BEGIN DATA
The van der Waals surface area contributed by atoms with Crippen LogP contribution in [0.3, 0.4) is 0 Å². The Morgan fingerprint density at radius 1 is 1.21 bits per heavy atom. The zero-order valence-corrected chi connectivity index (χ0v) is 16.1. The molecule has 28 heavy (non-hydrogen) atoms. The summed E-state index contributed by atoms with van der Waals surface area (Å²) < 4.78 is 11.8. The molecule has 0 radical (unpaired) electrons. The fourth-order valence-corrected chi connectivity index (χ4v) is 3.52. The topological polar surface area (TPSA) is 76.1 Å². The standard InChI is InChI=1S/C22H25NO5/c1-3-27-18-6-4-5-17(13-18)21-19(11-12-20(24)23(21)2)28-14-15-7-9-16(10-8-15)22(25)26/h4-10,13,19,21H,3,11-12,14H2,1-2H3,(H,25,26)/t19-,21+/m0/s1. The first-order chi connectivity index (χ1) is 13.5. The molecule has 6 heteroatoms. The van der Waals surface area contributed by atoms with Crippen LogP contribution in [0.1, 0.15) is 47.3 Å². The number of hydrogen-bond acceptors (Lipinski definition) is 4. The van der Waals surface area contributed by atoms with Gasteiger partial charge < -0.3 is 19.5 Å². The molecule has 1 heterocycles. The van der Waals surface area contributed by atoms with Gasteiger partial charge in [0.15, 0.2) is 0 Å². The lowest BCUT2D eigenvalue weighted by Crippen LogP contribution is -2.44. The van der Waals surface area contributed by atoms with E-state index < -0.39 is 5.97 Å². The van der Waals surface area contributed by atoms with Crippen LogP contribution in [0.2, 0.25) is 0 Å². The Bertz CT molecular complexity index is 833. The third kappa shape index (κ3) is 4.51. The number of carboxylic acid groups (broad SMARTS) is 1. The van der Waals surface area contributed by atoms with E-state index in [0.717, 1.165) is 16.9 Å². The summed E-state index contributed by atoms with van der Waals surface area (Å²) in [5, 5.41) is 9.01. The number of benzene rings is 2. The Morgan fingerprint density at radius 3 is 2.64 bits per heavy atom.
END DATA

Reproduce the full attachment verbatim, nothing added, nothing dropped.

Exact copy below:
The van der Waals surface area contributed by atoms with Crippen LogP contribution in [0.3, 0.4) is 0 Å². The Morgan fingerprint density at radius 1 is 1.21 bits per heavy atom. The zero-order valence-corrected chi connectivity index (χ0v) is 16.1. The molecule has 28 heavy (non-hydrogen) atoms. The summed E-state index contributed by atoms with van der Waals surface area (Å²) < 4.78 is 11.8. The molecule has 0 radical (unpaired) electrons. The fourth-order valence-corrected chi connectivity index (χ4v) is 3.52. The topological polar surface area (TPSA) is 76.1 Å². The standard InChI is InChI=1S/C22H25NO5/c1-3-27-18-6-4-5-17(13-18)21-19(11-12-20(24)23(21)2)28-14-15-7-9-16(10-8-15)22(25)26/h4-10,13,19,21H,3,11-12,14H2,1-2H3,(H,25,26)/t19-,21+/m0/s1. The first-order chi connectivity index (χ1) is 13.5. The molecule has 6 heteroatoms. The van der Waals surface area contributed by atoms with Crippen LogP contribution in [0.1, 0.15) is 47.3 Å². The number of hydrogen-bond acceptors (Lipinski definition) is 4. The van der Waals surface area contributed by atoms with Gasteiger partial charge < -0.3 is 19.5 Å². The molecule has 1 heterocycles. The van der Waals surface area contributed by atoms with Gasteiger partial charge in [0.15, 0.2) is 0 Å². The lowest BCUT2D eigenvalue weighted by Crippen LogP contribution is -2.44. The van der Waals surface area contributed by atoms with E-state index < -0.39 is 5.97 Å². The van der Waals surface area contributed by atoms with Crippen LogP contribution in [0.2, 0.25) is 0 Å². The Bertz CT molecular complexity index is 833. The third kappa shape index (κ3) is 4.51. The number of carboxylic acid groups (broad SMARTS) is 1. The van der Waals surface area contributed by atoms with E-state index in [0.717, 1.165) is 16.9 Å². The summed E-state index contributed by atoms with van der Waals surface area (Å²) in [5, 5.41) is 9.01. The number of benzene rings is 2. The Morgan fingerprint density at radius 3 is 2.64 bits per heavy atom.